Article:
Jim Hollenback

If the dollar value of a British pound depreciates by 10% along with a 10% increase of the U.S. price level, what can we say about the value of the dollar/pound real exchange rate? (Credit Arlyn Rubash, Chapter 21 Exam)

For some reason this question tripped me up when I took the Chapter 21 Assessment – twice.

First, to define the dollar/pound real exchange rate: The dollar/pound real exchange rate measures the relative price of British and U.S. goods. (Credit Grinblatt/Titman textbook)

To use an example:

Assume the dollar pound exchange rate is 2.00 $/pound
Assume that an item being purchased in the United States costs $100.

This year, it would cost 50 pounds to purchase (50 pounds x 2 dollars/pound = $100).

Next year, if the dollar value of the British pound depreciates 10% the exchange rate would become 1.8 $/pound (2.0 x .9).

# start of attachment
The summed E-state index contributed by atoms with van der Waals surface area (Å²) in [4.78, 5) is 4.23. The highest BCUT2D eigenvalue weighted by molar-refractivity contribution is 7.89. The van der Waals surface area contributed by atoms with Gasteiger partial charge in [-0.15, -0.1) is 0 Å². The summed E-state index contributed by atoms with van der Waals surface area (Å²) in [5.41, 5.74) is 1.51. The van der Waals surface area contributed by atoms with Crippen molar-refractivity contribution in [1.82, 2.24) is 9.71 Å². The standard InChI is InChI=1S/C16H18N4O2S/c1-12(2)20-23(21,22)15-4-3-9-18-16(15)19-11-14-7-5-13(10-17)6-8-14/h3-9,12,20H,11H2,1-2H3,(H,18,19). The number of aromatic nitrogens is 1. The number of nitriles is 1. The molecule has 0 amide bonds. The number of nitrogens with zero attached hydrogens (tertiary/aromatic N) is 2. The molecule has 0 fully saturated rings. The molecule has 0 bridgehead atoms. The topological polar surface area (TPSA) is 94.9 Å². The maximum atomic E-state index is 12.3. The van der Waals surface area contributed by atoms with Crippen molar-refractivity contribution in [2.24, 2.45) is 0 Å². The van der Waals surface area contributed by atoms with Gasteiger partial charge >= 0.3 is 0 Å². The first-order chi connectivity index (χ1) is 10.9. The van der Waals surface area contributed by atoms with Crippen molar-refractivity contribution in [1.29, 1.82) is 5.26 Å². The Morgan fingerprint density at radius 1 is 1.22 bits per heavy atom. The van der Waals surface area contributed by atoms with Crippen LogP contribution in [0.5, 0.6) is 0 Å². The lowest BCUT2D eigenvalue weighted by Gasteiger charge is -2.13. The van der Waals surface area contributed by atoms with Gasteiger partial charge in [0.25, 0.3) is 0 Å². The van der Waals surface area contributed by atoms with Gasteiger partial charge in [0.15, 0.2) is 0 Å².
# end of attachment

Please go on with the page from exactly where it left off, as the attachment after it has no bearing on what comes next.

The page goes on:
Next year, if there is a 10% increase in U.S. prices the cost of the item would become $110 (100 x 1.1).

Thus, next year, it would cost 61.11 pounds to purchase the item (61.11 pounds x 1.8 dollars/pound = $110).

Or, if the dollar value of a British pound depreciating means that the pound becomes more valuable, it would be as follows:

Next year, if the dollar value of the British pound depreciates 10%, the exchange rate will become 2.2 dollars/pound (2.0 x 1.1 = 2.2).
Next year, if there is a 10% increase in U.S. prices the cost of the item would become $110 (100 x 1.1 = $110)

Thus, next year, it would again cost 50 pounds to purchase the item (50 pounds x 2.2 dollars/pound = $110).

This question confused me, but hopefully the example above, combined with the clarification that the depreciation means that the pound became more valuable helps everyone understand.